James is also an excellent pass blocker. He sees the pressure schemes and picks up the right defender. Warner was not sacked in his 32 pass attempts last week and James was a critical factor. If nothing else, he can recognize where the Panthers put Julius Peppers and get a chip block on him, because the Cardinals tackles will struggle to prevent him from hitting Warner. Last week, the Falcons were not afraid to pressure Warner -- especially on first and second downs -- and I expect more of the same from John Fox's defense.

The Cardinals love to use their three- and four-receiver packages and help the pass protection with a quick passing game. Arizona has 54 completions of more than 20 yards this season and some of those are short passes that guys like Boldin and Steve Breaston turn into long gains. Warner says he loves to see the blitz and his receivers love to use the "rub" routes (a version of a pick). Time will tell if Carolina can handle both issues. The Carolina secondary has size on the corners with Chris Gamble and Ken Lucas and they can play Larry Fitzgerald as well as any tandem in the league, yet they still let him average more than 16 yards per catch in Week 8. Look for more rolled coverage to Fitzgerald, especially when Boldin is not on the field or if it's determined he's not 100 percent.

I looked at the Panthers' regular-season finale against the Saints, a team that presents similar problems to Arizona. Drew Brees dropped back to pass 51 times, just like Warner did the first time, and Marques Colston averaged more than 16 yards per catch, just like Fitzgerald, but Carolina won the time of possession with their run game and got one critical turnover, which was parlayed into a touchdown in a two-point win. That's exactly what the Panthers have to do again this week.

When the Panthers have the ball

Carolina has the hottest running back in the NFL in DeAngelo Williams. While he didn't make the Pro Bowl, Williams will prove that the voters once again made a big mistake. Williams had 178 yards in the regular-season finale and he had 108 yards on 17 carries in the Week 8 win over Arizona. Look for him to get 20 carries for more than 120 yards and at least one touchdown this week. As Fox said to me this week, "We sold out the remaining tickets for this night playoff game in seven minutes." People are coming to see the powerful No. 3-ranked running game chew up the clock.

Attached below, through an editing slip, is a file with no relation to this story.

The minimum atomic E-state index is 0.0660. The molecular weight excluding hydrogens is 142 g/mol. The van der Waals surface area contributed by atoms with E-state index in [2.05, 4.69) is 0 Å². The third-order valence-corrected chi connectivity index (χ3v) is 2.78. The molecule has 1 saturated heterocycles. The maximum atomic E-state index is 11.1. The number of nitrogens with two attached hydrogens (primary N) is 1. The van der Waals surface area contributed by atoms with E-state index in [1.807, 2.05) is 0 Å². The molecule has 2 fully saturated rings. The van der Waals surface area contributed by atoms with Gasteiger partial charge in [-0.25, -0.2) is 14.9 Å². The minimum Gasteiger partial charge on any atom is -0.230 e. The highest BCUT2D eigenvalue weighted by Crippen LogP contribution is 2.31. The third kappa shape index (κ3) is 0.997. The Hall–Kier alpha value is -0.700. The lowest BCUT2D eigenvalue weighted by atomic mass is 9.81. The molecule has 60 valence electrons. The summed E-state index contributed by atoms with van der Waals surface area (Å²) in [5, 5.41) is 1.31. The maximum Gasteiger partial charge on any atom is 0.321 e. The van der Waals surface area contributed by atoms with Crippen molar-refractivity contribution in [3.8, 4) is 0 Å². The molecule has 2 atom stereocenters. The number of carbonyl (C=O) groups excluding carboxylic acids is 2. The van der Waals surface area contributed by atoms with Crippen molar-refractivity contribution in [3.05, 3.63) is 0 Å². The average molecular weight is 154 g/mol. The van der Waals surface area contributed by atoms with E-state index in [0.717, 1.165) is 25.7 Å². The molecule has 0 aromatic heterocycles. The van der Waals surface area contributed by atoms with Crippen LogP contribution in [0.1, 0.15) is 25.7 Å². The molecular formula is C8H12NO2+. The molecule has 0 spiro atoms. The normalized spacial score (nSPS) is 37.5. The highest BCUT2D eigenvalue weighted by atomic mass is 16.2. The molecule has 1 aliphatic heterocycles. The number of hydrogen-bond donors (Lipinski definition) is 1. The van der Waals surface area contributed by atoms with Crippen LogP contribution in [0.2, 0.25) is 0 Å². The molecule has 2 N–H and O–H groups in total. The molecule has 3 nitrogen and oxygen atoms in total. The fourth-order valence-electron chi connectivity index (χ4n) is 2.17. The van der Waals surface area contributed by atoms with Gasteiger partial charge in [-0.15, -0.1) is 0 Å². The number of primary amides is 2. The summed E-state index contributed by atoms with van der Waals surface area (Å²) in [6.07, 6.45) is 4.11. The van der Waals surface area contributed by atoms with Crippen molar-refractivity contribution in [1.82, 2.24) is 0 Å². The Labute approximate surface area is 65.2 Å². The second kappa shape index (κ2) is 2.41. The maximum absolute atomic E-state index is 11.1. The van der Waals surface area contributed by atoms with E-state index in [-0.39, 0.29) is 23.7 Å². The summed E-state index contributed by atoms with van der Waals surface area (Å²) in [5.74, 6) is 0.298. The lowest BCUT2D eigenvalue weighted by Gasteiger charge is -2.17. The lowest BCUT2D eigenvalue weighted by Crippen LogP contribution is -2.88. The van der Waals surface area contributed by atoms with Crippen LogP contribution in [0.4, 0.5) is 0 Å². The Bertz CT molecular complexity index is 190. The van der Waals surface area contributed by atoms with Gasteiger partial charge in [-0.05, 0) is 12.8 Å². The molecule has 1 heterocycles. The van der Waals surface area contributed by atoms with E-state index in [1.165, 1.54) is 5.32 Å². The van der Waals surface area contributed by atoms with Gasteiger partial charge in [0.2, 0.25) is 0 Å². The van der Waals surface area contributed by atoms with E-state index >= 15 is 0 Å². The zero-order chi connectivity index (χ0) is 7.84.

Panthers quarterback Jake Delhomme was my pick for Comeback Player of the Year and, even though the Panthers are known as a running offense, Delhomme was fifth in the NFL in fourth-quarter passing with a rating of 97.8. He has Smith, who commands double coverage on almost every play, and Muhsin Muhammad, who is a big, reliable possession target and maybe the best blocking wide receiver in the NFL next to Hines Ward.

Warner threw twice as many touchdowns as Delhomme (30 to 15), but in a one-game tournament, I'm not so sure it matters. If the Panthers play the field-position game, have long drives and score like they have over the last eight weeks (30 points per game), they will win. When it comes to winning close games, the Panthers are experts. They are 8-1 in games decided by one score. Arizona is 3-3.

The bottom line

The Cardinals will make this a very exciting game, but a second playoff win -- on the road, on a Saturday night, with the Panthers getting injured players healthy thanks to the bye -- is too much to ask. Carolina got nine hits on Warner the last time, producing two sacks, two forced fumbles, an interception and three tackles for a loss, and it looks like more of the same will happen this time around.